Meet the man who deactivated Trump’s Twitter account

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Meet the man who deactivated Trump’s Twitter account
Duysak, a twenty-something with Turkish roots who was born and raised in Germany, was working as a contractor for a fixed term for the last part of his stay in the U.S. under a work and study visa. In addition to his role at Twitter with Pro Unlimited, other assignments had included stints in monetization at Google and YouTube via another contractor, Vaco.

Many have wondered on Twitter why Trump’s account has never been shut down for violating Twitter’s terms (among the reasons people have given is that he has threatened North Korea with nuclear violence) while others have been calling for people to report him using Twitter’s reporting tools for offensive tweets.

At Twitter, Duysak had been assigned to customer support as part of the Trust and Safety division. This team receives alerts when users report bad behavior, including offensive or illegal tweets, harassment, someone impersonating another person and so on. The team performs triage on complaints to determine what further steps, if any, should be taken.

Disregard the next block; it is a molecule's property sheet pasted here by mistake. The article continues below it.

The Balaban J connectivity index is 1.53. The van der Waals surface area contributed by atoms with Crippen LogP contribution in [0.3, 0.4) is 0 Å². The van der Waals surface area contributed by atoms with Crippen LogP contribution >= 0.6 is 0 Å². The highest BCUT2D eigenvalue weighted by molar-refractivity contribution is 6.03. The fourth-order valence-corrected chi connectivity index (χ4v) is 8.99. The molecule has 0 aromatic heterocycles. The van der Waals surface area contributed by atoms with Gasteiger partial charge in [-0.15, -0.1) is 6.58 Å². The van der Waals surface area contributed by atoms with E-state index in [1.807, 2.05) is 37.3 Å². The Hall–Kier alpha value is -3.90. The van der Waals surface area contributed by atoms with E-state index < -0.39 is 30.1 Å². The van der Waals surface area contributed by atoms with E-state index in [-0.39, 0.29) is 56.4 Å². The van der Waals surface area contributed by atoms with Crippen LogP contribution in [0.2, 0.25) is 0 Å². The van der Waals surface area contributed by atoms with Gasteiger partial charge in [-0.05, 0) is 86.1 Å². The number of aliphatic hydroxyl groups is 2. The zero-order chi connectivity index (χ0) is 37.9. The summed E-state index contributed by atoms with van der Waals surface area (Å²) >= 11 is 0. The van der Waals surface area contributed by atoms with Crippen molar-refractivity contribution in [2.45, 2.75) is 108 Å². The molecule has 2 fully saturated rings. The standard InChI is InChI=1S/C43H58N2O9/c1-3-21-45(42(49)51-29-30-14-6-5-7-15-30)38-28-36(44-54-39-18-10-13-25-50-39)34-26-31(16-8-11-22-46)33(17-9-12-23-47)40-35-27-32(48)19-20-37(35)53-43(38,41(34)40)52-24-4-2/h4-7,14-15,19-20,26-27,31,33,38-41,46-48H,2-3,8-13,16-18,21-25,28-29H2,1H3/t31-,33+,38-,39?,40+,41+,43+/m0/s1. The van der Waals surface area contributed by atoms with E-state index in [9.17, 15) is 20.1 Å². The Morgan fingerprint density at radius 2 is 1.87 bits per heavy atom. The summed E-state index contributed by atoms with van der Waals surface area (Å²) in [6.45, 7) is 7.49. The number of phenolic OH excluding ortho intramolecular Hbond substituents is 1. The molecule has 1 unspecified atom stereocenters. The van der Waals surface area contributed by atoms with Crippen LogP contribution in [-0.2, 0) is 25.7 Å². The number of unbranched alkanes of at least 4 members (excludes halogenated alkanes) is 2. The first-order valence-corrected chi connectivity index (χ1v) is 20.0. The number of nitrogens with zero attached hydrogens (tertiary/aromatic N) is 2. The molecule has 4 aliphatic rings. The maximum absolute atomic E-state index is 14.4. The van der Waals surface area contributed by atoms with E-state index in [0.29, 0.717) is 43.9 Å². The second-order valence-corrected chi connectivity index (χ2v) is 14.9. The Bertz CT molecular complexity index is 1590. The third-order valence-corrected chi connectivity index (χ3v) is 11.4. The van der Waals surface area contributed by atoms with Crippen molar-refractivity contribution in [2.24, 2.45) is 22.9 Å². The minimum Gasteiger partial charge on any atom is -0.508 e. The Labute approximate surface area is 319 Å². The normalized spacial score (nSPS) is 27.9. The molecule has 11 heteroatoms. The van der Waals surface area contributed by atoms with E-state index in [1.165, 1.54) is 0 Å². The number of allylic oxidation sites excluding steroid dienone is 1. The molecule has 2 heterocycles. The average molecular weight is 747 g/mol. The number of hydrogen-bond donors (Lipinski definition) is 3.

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uysak, medium in stature and wearing a black and gray cardigan with a pattern of the American flag across it (not something he planned, laughing a little in surprise when he made the connection between it and the story), is a personable guy. He’s quick to smile; he’s close to his family and has a big network of friends; and he speaks with a certain kind of indeterminate European accent — the kind you often hear from people who have traveled, lived and studied across different countries. He’s more Euro than bro.
His last day at Twitter was mostly uneventful, he says. There were many goodbyes, and he worked up until the last hour before his computer access was to be shut off. Near the end of his shift, the fateful alert came in.

This is where Trump’s behavior intersects with Duysak’s work life. Someone reported Trump’s account on Duysak’s last day; as a final, throwaway gesture, he put the wheels in motion to deactivate it. Then he closed his computer and left the building.

Several hours later, the panic began. Duysak tells us that it started when he was approached by a woman whom he didn’t know very well. According to Duysak, the woman said that she had been contacted by someone asking about Duysak in connection with Trump’s Twitter account. After a moment of disbelief, he said he then looked at the news and realized what had happened

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